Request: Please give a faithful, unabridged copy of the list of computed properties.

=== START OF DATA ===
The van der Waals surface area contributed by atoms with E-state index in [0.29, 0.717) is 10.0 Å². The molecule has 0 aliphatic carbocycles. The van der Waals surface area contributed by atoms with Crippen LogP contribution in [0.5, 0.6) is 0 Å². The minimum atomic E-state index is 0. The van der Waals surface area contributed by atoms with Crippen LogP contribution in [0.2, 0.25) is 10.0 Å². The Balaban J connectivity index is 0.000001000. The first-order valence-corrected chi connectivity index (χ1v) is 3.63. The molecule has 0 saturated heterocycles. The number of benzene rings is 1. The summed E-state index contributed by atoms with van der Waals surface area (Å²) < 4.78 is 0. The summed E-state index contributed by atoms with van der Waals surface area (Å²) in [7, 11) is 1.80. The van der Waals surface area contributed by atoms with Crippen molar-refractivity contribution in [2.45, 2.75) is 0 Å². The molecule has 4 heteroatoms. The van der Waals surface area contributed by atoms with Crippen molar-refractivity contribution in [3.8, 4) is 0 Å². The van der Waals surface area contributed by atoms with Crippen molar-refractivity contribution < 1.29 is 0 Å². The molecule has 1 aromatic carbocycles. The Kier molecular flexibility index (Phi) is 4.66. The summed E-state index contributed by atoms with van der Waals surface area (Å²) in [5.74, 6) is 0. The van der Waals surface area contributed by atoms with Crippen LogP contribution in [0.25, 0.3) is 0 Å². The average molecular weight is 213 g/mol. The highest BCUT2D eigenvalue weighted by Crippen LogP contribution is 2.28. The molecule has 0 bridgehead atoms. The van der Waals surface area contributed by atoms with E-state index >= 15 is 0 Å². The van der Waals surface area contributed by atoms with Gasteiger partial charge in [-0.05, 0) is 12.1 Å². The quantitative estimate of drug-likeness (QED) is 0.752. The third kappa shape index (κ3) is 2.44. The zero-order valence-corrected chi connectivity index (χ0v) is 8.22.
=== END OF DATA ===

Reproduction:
The van der Waals surface area contributed by atoms with E-state index in [0.29, 0.717) is 10.0 Å². The molecule has 0 aliphatic carbocycles. The van der Waals surface area contributed by atoms with Crippen LogP contribution in [0.5, 0.6) is 0 Å². The minimum atomic E-state index is 0. The van der Waals surface area contributed by atoms with Crippen LogP contribution in [0.2, 0.25) is 10.0 Å². The Balaban J connectivity index is 0.000001000. The first-order valence-corrected chi connectivity index (χ1v) is 3.63. The molecule has 0 saturated heterocycles. The number of benzene rings is 1. The summed E-state index contributed by atoms with van der Waals surface area (Å²) < 4.78 is 0. The summed E-state index contributed by atoms with van der Waals surface area (Å²) in [7, 11) is 1.80. The van der Waals surface area contributed by atoms with Crippen molar-refractivity contribution in [2.45, 2.75) is 0 Å². The molecule has 4 heteroatoms. The van der Waals surface area contributed by atoms with Crippen molar-refractivity contribution in [3.8, 4) is 0 Å². The van der Waals surface area contributed by atoms with Crippen molar-refractivity contribution < 1.29 is 0 Å². The molecule has 1 aromatic carbocycles. The Kier molecular flexibility index (Phi) is 4.66. The summed E-state index contributed by atoms with van der Waals surface area (Å²) in [5.74, 6) is 0. The van der Waals surface area contributed by atoms with Crippen LogP contribution in [0.25, 0.3) is 0 Å². The average molecular weight is 213 g/mol. The highest BCUT2D eigenvalue weighted by Crippen LogP contribution is 2.28. The molecule has 0 bridgehead atoms. The van der Waals surface area contributed by atoms with E-state index >= 15 is 0 Å². The van der Waals surface area contributed by atoms with Gasteiger partial charge in [-0.05, 0) is 12.1 Å². The quantitative estimate of drug-likeness (QED) is 0.752. The third kappa shape index (κ3) is 2.44. The zero-order valence-corrected chi connectivity index (χ0v) is 8.22.